“Pete and Repeat were in a boat. Pete fell off. Who was left?”
As I was sitting down to put together this commentary this childhood joke kept popping into my head. The answer to the joke, as you all probably remember, is “Nobody”. Nobody is left because when Pete falls off Repeat does too.
This joke reminds me of the actions taken by the Federal Reserve. While circumstances have changed over time, we seem to continue to “Pete and Repeat” the past.
Let me explain…
In 1998 the Federal Reserve bailed out the hedge fund Long Term Capital Management and their actions provided investors with an implied safety net that helped extend the tech craze nearly two more years before its decline.
Then in 2005-2006 one of our favored economist, Michael Drury at McVean Trading, started voicing concerns over the excesses in the housing market caused by easy money. Then in 2008 the world woke up when the Financial Crisis hit. While it was blamed on the banks and frothy valuations on subprime mortgages, we believe much of the blame can be put back on the actions of the Federal Reserve. As you may recall, the Fed dropped short-term rates to multi-year lows and held them low for an extended period of time. When you have a lot of dollars chasing few ideas you can create extremely overvalued assets, and that is what happened in 2008.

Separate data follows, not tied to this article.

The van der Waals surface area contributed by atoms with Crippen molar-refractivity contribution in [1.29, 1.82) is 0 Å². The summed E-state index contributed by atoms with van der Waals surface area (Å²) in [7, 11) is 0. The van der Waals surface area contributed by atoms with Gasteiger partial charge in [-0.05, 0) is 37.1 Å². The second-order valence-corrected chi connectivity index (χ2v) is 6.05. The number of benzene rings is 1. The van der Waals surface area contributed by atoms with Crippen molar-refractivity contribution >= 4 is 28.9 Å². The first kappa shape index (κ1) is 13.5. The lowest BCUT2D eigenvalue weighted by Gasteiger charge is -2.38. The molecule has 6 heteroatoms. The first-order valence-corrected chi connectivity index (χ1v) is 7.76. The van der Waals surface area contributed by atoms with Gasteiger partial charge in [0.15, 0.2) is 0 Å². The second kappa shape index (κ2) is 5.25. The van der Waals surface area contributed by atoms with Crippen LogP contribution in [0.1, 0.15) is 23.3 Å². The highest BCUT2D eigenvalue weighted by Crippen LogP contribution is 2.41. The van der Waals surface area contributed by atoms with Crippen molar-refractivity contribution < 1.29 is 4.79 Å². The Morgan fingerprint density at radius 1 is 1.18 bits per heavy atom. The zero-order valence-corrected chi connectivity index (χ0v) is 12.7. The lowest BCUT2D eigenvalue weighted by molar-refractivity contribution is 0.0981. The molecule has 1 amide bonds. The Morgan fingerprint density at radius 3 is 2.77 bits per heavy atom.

So here we are in 2014, markets are at an all-time high and interest rates are being held near 0% for a “considerable” amount of time. Who should complain about that, right? Well thanks to a good understanding of history and a childhood joke about Pete and Repeat, we do. The real question is “what happens next?”
In our opinion, we feel the Federal Reserve may have missed their best opportunity to signal the beginning of a shift in policy. With many if not most leading economic indicators showing signs of growth, the Fed had the opportunity to help pull the implied “safety net” away from the market. Instead they kept their foot firmly on the gas pedal.
So “What Happens Next?”
The reality is that with the Fed continuing to support this market, it could very well signal the current bull market has a lot further to run. For us, it just increases our cause for concern.
For investors, it is not time to go hide under a rock. Economic data remains remarkably strong as does our set of long-term market indicators. Only one indicator is showing signs of weakness and it only has a 50% reliability of signaling a market top.
The data continues to support the current bull market, but history also tells us it is vital for us to maintain a close eye on our leading market indicators for any potential warning signs.
As always, if and when the facts change – so shall we.